Winners Vaugh Remos Serra Coach: Lilia Ramos
Michael John Aro 12 Coach: Valerie May Belleza
2nd Nancy Nicole Supena 11 6 Sto Domingo Coach: Diana Ross Custodio ES 2nd Yrma Angelee Tiron 12 6 WVSU Coach: Lea Tingson Integrated Lab School 3rd Andrea Pearl Areno 12 6 WVSU Coach: Kay Silla Integrated Lab School 3rd Angel Mae Acuesta 11 6 Oton Central Coach: Mona Mirasol ES 3rd Kyla Presmei Depakakibo 11 6 Colegio de Coach: Marilyn Sinamban San Jose
2nd Mikhael Alexander Calibjo 11 6 CSCJ Coach: Analyn Miraflores 3rd Mary Ann Celeste 12 6 Sto Domingo Coach: Myrna Java ES Biodiversity Lab: “A shell collection for our school” (7 ES, 14 pupils, 14 teachers)
Seafood Skills Olympics: “From the pond to the lunch table” (9 HS, 18 students, 12 teachers) 1st Louie Tenorio 16 4 Ramon Gerald Capalihan 17 4 Avancena Coaches: Rhea Jane Salinel NHS Renelyn Lacupa 2nd Stephanie Joy Legada 15 4 Jester Samones 14 3 Coach: Joel Superio Analyn Miraflores 3rd Jeffrel Mae Brillo 15 4 Kenneth Wilson Si 15 4 Coaches: Mylyn Acosta Maricar Moser
Kyla Gabriela Reyes 12 6 Coach: Ana Maria Daguay
1st Dennyl Marie Chavez Jonathan Patrick Calibjo Coaches: Wilfredo Torrecampo Kristinne Jallorina
1st Maryvin Aduana 12 6 Marielle Salaveria 12 6 Coaches: Rogelio Cautivar Cinderela Sotaridona
2nd Jan Daniel Estrella 11 6 Nanga ES Jenel Madronero 11 5 Coaches: Rhea Estrella Diane Rhovi Sumpia Perla Tredente 2nd
Jasmine Marie Villanueva Venice Eurika Rodrigo Coach: Grace Ann Segovia
3rd Enrico Ayson Jose Roberto Garcia Coaches: Janneth Sotela Sionny Tiu 3rd
Iloilo Central ES
Joshua James Galotera 9 James Matthew Young 9 Coach: Lilia Ramos Valerie May Belleza
AQD Matters July 2012
Seminars in July
Interns @ AQD
wo are learning from AQD on these areas of internship: marine and freshwater fishes, mud crab and abalone, natural food culture, aquaculture nutrition including feed preparation, fish health diagnostics, and socioeconomics.
AQD associate researcher Mr. Joseph Leopoldo Laranja Jr (left) and Mr. Tam Thanh Tran of Ghent University (Belgium) study the isolates from shrimp ponds for the presence of polybeta-hydroxybutyrate accumulating bacteria. Mr. Tam is at AQD from 9 July through 21 August
Dr. Almira visits AQD’s Igang Marine Station
Ms. Desiree Villanueva-Ompoc of Melbourne University (Australia) with senior technical assistant Mr. Deogracias Reyes at the TVDD hatchery for freshwater fishes. Her internship is from 30 July through 17 August
AQD Matters Devcom’s Joesyl de la Cruz, Gelyn Faigani, Arvin Antolino, Julius de Pili join each one of four racing teams during anniversary week
is published monthly by the Development Communication Section SEAFDEC Aquaculture Department Tigbauan, Iloilo, Philippines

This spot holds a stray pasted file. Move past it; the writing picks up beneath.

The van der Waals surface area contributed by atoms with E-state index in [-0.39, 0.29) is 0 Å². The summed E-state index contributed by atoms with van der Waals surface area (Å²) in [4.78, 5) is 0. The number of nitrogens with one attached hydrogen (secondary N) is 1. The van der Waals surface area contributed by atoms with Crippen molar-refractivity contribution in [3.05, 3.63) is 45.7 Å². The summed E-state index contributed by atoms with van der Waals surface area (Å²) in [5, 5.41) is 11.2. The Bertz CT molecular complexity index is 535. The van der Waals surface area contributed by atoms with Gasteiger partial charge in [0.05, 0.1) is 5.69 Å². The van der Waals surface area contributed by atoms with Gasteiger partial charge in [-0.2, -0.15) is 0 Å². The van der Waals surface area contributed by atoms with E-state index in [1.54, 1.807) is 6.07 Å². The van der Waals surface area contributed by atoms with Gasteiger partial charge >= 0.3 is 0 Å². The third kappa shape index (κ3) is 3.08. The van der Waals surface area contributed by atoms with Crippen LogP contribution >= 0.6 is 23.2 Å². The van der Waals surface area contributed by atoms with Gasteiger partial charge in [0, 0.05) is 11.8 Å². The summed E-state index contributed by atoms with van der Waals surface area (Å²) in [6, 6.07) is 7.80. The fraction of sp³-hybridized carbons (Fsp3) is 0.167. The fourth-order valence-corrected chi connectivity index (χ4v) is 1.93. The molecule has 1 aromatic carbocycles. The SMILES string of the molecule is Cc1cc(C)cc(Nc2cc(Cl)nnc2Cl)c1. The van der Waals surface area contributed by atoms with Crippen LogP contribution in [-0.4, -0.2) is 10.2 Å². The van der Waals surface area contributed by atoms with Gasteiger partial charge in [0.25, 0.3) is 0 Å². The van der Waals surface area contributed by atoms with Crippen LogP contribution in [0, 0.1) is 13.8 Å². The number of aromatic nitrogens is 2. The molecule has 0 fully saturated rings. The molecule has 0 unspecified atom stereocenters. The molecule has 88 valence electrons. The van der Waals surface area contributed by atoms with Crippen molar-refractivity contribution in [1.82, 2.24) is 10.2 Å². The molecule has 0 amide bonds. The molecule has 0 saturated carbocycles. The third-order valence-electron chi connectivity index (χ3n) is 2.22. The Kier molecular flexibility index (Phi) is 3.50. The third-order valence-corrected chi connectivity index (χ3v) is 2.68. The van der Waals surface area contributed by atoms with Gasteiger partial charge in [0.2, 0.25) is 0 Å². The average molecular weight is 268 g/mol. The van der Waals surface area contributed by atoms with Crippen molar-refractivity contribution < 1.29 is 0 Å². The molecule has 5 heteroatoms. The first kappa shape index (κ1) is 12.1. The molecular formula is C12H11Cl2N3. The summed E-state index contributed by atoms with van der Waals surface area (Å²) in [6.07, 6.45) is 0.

Editors this issue: RH Ledesma and MT Castaños Contributing writer-photographers: GK Faigani, JM de la Cruz, MT Castaños Editorial consultants: MT Castaños, EG de Jesus-Ayson 2010 Publications Review Committee [Dr. RM Coloso, Dr. EG de Jesus-Ayson, Dr. MRR Eguia, Dr. LMB Garcia, Dr. MLC Aralar, Dr. RV Pakingking Jr, Dr. ND Salayo] Circulation to friends of AQD: SB Alayon For contributions and feedback, kindly email: email@example.com
rom US$100 to almost nothing (US$0.00001) that is how much DNA sequencing cost (per base) has dropped from the late ‘70s to the present. This good news was shared by DOST Balik-scientist awardee Dr. Ernesto Almira (inset) to AQD staff on 24 July when he came to TMS to talk about the Next generation DNA sequencing. Dr. Almira chairs the scientific advisory committee of the Philippine Genome Center’s DNA sequencing core facility. He is also the assistant director of the Interdisciplinary Center of Biotechnology Research of the University of Florida (USA). He said that to sequence genome sizes of 3 Gb, the late ‘70s used highly priced, room-sized sequencing equipment costing US$15 million whereas the present sequencers are table-top models costing less than US$200 thousand. There was also a huge difference in capacity: the old ones can only read 57,600 base pairs (bp) per run and required months for the task while the new machines can read 4 billion bp per run in days or even hours. The change was attributed to simplifying the methods in analyzing the pairings of adenine with thymine and/or cytosine with guanine; the old machines used cameras to detect light emissions attributed to each pairing, while the new machines detect pH or energy changes.
QD invited Capt. Gert Heyns, squadron commander of the Philippine Coast Guard, to discuss cardiopulmonary resuscitation (CPR) on 24 July. “In every household it is important to have at least one member of the family who knows how to do CPR,” he said as he demonstrated the CPR steps to AQD employees.